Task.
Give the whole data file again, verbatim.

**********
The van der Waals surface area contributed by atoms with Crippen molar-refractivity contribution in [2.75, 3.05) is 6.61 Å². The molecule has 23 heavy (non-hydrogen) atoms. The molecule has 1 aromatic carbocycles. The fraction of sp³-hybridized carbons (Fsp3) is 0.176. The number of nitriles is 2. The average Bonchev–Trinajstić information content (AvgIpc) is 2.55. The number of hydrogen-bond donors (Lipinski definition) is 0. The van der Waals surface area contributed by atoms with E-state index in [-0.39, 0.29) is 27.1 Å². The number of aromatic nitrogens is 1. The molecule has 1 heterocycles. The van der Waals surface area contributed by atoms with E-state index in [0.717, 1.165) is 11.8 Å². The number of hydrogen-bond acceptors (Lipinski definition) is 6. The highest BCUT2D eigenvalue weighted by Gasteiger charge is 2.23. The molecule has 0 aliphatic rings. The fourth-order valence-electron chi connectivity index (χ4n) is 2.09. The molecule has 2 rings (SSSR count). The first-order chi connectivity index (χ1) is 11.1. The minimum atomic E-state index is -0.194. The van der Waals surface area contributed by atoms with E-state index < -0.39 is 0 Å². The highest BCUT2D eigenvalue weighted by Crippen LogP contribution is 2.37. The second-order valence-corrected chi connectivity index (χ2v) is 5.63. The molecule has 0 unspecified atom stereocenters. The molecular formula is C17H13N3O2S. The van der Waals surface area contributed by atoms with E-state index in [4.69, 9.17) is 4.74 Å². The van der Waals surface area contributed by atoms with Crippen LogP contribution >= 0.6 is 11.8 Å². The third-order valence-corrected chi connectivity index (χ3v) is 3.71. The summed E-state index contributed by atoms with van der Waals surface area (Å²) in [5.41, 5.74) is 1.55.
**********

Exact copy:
The van der Waals surface area contributed by atoms with Crippen molar-refractivity contribution in [2.75, 3.05) is 6.61 Å². The molecule has 23 heavy (non-hydrogen) atoms. The molecule has 1 aromatic carbocycles. The fraction of sp³-hybridized carbons (Fsp3) is 0.176. The number of nitriles is 2. The average Bonchev–Trinajstić information content (AvgIpc) is 2.55. The number of hydrogen-bond donors (Lipinski definition) is 0. The van der Waals surface area contributed by atoms with E-state index in [-0.39, 0.29) is 27.1 Å². The number of aromatic nitrogens is 1. The molecule has 1 heterocycles. The van der Waals surface area contributed by atoms with E-state index in [0.717, 1.165) is 11.8 Å². The number of hydrogen-bond acceptors (Lipinski definition) is 6. The highest BCUT2D eigenvalue weighted by Gasteiger charge is 2.23. The molecule has 0 aliphatic rings. The fourth-order valence-electron chi connectivity index (χ4n) is 2.09. The molecule has 2 rings (SSSR count). The first-order chi connectivity index (χ1) is 11.1. The minimum atomic E-state index is -0.194. The van der Waals surface area contributed by atoms with E-state index < -0.39 is 0 Å². The highest BCUT2D eigenvalue weighted by Crippen LogP contribution is 2.37. The second-order valence-corrected chi connectivity index (χ2v) is 5.63. The molecule has 0 unspecified atom stereocenters. The molecular formula is C17H13N3O2S. The van der Waals surface area contributed by atoms with E-state index in [4.69, 9.17) is 4.74 Å². The van der Waals surface area contributed by atoms with Crippen LogP contribution >= 0.6 is 11.8 Å². The third-order valence-corrected chi connectivity index (χ3v) is 3.71. The summed E-state index contributed by atoms with van der Waals surface area (Å²) in [5.41, 5.74) is 1.55.